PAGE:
Five at the Folkestone Triennial

Published 29 August 2014

The third Folkestone Triennial offers an ambitious programme this autumn; based on the theme ‘Lookout’, it features 20 new artist commissions and a variety of free events. We round up the highlights.

1. Pablo Bronstein, Beach Hut in the style of Nicholas Hawksmoor

Inspired by the 18th-century architect Nicholas Hawskmoor and south-eastern lighthouses built in a similar style, Bronstein has produced his own contemporary version of a baroque lighthouse. Designed to nestle between the brightly painted beach huts on Folkestone’s waterfront, this impressive sculptural piece marries two contrasting impressions of the British seaside.

2. Cornelia Parker, Folkestone Mermaid

Originally commissioned for the 2011 triennial, Parker’s mermaid is inspired by the Little Mermaid in Copenhagen (one of the world’s most popular tourist attractions) and HG Wells’ The Sea Lady. In order to dispel illusions of an idealised female form, an open call was announced to the Folkestone community to find a ‘real’ model. The sculpture also alludes to issues of climate change, such as rising sea levels and endangered populations living by the sea. The commission was made possible with Art Fund assistance and is part of the Folkestone Artworks permanent public art collection.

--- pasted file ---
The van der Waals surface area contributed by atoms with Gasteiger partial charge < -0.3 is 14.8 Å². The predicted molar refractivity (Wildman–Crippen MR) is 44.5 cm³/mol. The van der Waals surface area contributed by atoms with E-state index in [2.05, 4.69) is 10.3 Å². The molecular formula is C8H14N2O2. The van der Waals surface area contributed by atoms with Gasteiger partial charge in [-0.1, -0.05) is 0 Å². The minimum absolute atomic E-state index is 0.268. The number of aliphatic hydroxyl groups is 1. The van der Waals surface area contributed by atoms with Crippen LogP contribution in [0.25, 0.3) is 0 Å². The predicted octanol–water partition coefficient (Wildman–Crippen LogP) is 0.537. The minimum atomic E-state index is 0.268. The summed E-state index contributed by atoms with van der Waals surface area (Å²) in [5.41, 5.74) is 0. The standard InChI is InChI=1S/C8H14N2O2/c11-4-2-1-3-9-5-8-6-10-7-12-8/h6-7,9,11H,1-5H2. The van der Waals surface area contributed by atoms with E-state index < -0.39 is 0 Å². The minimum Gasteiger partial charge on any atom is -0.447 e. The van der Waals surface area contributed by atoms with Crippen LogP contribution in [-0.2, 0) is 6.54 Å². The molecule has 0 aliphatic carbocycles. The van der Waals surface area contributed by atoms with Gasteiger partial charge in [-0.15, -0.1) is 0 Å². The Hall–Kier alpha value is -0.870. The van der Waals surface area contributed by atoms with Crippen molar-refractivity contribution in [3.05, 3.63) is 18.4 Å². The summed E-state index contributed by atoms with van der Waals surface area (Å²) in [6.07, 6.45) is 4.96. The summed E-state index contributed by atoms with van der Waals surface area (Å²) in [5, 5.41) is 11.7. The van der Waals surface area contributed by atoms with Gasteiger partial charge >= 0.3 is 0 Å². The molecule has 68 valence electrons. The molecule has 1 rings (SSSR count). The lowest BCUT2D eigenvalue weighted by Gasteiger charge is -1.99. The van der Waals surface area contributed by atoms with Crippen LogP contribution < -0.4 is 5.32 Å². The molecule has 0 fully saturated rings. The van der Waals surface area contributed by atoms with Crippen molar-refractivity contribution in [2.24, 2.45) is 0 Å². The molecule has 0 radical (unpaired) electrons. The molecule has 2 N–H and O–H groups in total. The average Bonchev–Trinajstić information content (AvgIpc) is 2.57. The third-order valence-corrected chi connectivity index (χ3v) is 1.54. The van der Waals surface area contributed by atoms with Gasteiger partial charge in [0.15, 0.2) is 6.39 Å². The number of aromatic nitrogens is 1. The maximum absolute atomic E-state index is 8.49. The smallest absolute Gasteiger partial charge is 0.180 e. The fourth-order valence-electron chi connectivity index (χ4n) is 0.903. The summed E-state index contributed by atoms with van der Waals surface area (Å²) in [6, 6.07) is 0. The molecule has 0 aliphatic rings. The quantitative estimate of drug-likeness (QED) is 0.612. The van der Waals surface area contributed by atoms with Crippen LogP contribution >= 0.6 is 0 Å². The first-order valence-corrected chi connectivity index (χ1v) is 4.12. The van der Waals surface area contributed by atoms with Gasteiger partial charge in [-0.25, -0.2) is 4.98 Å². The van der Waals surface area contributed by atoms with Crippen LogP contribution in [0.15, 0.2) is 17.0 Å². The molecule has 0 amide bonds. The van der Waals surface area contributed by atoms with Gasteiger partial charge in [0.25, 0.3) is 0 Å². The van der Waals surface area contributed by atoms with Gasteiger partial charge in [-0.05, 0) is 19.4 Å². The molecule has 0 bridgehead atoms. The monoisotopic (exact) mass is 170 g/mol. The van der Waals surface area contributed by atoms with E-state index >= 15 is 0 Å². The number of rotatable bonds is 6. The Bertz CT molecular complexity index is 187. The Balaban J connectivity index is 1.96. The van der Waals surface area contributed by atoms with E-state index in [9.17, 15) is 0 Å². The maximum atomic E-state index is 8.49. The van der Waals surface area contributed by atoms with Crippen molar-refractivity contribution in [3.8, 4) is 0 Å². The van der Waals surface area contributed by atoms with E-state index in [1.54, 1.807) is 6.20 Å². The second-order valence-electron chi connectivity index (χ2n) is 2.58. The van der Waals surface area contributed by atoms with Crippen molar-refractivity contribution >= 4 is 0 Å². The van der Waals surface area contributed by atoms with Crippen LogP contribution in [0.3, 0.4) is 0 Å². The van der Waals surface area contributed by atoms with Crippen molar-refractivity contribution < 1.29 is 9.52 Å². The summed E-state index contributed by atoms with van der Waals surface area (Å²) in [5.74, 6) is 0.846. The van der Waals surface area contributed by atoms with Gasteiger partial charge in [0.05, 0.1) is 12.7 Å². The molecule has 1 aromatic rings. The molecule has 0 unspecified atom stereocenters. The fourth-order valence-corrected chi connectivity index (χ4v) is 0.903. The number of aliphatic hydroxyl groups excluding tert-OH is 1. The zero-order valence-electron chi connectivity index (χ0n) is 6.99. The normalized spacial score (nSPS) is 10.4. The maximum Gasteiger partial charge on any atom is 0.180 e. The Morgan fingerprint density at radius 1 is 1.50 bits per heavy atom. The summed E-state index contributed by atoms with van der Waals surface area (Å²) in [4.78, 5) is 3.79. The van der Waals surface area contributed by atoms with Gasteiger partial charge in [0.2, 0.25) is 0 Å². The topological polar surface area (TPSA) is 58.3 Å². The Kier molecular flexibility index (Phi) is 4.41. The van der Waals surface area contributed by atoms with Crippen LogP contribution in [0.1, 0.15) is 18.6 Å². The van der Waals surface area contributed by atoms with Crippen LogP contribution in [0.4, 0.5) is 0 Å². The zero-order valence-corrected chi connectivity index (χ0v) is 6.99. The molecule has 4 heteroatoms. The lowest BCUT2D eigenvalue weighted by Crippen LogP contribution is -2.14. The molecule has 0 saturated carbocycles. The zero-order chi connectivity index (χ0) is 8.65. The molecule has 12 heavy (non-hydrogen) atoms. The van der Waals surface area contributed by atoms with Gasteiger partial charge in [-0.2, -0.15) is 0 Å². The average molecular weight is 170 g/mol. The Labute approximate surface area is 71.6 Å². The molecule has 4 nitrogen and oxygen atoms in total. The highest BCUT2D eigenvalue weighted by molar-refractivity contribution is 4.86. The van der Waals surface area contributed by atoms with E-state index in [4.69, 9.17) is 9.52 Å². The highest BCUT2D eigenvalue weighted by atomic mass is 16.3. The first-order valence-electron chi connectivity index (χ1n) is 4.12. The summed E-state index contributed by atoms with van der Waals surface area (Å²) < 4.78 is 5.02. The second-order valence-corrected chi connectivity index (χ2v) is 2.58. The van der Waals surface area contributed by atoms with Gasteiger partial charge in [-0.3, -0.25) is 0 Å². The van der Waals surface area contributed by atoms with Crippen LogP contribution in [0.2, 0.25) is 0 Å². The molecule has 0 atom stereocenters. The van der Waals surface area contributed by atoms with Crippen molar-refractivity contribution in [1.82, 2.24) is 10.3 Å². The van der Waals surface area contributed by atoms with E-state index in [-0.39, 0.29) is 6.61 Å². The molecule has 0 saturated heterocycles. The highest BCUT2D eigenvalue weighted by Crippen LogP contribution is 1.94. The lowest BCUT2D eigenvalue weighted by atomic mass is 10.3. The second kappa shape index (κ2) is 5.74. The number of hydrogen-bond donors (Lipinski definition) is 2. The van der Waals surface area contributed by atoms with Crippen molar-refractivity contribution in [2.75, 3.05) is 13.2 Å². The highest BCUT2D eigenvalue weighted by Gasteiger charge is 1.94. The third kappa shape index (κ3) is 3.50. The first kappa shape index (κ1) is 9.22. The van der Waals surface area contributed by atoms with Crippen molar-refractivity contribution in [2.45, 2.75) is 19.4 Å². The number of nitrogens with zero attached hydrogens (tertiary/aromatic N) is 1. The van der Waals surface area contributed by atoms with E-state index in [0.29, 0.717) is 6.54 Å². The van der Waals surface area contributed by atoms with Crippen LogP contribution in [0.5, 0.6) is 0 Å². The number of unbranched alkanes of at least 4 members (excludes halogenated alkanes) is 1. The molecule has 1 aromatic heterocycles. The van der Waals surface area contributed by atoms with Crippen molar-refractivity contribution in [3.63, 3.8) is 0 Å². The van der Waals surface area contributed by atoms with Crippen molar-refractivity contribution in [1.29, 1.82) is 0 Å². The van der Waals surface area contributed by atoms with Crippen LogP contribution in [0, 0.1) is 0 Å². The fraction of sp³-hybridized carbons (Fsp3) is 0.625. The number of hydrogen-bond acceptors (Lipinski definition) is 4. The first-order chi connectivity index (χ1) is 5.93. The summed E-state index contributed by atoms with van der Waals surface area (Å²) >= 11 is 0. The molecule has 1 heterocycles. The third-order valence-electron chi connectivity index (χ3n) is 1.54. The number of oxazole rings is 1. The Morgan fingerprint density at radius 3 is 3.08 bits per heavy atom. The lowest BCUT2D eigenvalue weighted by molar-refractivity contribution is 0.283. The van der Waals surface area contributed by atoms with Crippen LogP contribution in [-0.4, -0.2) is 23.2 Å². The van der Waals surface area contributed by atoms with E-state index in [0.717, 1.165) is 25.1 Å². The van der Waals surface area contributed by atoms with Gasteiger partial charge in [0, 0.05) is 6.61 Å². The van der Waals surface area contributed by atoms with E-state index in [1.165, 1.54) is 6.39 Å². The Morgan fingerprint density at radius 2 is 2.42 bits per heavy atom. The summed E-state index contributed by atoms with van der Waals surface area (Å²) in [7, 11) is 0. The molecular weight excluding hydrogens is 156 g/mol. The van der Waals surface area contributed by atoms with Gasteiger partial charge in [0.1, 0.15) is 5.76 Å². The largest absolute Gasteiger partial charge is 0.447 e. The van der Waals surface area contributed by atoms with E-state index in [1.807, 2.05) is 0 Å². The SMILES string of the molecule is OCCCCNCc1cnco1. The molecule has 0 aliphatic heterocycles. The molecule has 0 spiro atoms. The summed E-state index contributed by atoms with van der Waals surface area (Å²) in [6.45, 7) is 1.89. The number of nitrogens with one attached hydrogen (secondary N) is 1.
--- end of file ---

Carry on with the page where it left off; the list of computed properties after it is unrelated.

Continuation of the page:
3. John Harle, Tom Pickard and Luke Menges with the Futures Choir

This new choral work is a collaboration between composer and saxophonist John Harle, poet and documentary film maker Tom Pickard and the Folkestone Futures Choir. The piece was originally inspired by the international art project Complaints Choir, which invites participants to sing about their troubles. The world premiere of the choral work Lookout was performed on 29 May 2014 at the Leas Cliff Hall in Folkestone, and was documented on film for exhibition during the Triennial.

4. Sci-Fi: Days of Fear and Wonder

As part of the BFI series, Folkestone’s Silver Screen Cinema will feature a range of classic sci-fi films, from the 1950s classic invasion of the Body Snatchers to the surreal and mysterious world of The Man Who Fell to Earth, starring David Bowie.

5. Marjetica Potrč and Ooze Architects, Foord Road Viaduct

Concerned with both sustainability and re-appropriation, Potrč and Ooze have installed a wind-powered lift to carry visitors to the top of Folkestone’s iconic redbrick Foord Road viaduct, offering stunning views over the Creative Quarter and Folkestone Harbour.

The Folkestone Triennial is open daily from 30 August to 2 November 2014, 10am-5pm, and is free to all.

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